The problem, as you might expect, is that this desire to cash in has overtaken the need to ensure the safety of these products and of the people who use them, the people who make them, and, down the line, the environment into which we discard them when we're finished with them. We now have a National Nanotechnology Initiative (NNI), aimed at making us first in the race to nano-everything. Their Web site is www.nano.gov, and they offer a handy guide to all things nano at http://www.nano.gov/Nanotechnology_BigThingsfromaTinyWorldspread.pdf. As you might expect, it's a peppy spiel, with only brief mention of the "undesirable or unintended impacts" of nanotechnology, but the NNI does tell us that the Initiative funds research to help avoid those little problems. The problem with that, of course, is the same problem we find in, say, Aspartame makers funding studies showing the stuff is safe: It's hardly unbiased research.
And speaking of harmful substances we might consume, a new, and cautionary, report published by the Project on Emerging Nanotechnologies (www.nanotechproject.org), a joint project of the Woodrow Wilson International Center for Scholars and the Pew Charitable Trusts, says the number of dietary supplement products claiming to use nanoscale ingredients has more than tripled in the past two years to over 40 products. The same report says that neither the FDA nor the supplement manufacturers are doing the testing that would help them, and us, understand the effects of such nanoingredients. Are the risks of ingesting nanoparticles in a supplement worth the possible benefit? Who knows? And no one is going to tell us, because they're not trying to find out.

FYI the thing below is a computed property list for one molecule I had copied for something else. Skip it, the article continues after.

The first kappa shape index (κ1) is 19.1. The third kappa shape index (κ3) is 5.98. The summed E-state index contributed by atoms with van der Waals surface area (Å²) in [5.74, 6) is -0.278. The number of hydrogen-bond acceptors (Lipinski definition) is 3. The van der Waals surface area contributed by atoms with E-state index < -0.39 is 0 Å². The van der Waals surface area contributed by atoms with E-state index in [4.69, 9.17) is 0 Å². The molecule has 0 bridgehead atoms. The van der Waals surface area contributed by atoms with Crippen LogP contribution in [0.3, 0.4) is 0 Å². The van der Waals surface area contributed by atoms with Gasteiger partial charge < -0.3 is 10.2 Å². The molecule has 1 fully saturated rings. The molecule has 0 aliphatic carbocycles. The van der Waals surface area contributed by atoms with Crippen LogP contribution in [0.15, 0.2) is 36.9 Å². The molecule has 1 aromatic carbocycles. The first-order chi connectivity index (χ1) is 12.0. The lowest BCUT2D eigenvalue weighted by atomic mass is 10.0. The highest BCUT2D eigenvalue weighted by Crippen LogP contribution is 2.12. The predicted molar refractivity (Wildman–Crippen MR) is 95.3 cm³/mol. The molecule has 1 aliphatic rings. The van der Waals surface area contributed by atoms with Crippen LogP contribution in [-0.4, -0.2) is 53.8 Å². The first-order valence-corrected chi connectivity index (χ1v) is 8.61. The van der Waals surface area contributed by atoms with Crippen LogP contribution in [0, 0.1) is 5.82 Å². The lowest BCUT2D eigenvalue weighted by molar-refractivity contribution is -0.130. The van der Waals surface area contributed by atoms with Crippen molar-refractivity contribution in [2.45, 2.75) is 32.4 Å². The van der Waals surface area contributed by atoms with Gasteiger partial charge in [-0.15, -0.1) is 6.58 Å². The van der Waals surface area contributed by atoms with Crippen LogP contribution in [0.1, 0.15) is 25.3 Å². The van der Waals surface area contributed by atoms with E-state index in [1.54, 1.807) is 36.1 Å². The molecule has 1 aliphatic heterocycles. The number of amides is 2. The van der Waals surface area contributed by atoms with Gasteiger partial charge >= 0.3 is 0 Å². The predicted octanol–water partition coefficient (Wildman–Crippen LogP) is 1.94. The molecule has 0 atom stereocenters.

The bottom line is, most of the money being spent on nanotechnology is being spent to manufacture and promote it, not to determine whether it's safe. By the time actual unbiased studies are produced, disseminated, studied, and then acted upon, which will surely take years, millions of people will have been using these products unknowingly, and doing what many scientists say can be devastating harm to themselves in the process.
And to be sure, the nanotech wagon has already left the barn, crowded with folks hoping to cash in on the next small thing. I don't mean to imply that the pursuit of nanotechnology should be abandoned; undoubtedly, such materials can hold great promise for us, particularly in the realms of medicine and green energy. I'm saying we should ensure that those who have climbed aboard that wagon are taking the necessary precautions, so that they, and we, are not crushed under its wheels as it rushes headlong toward us.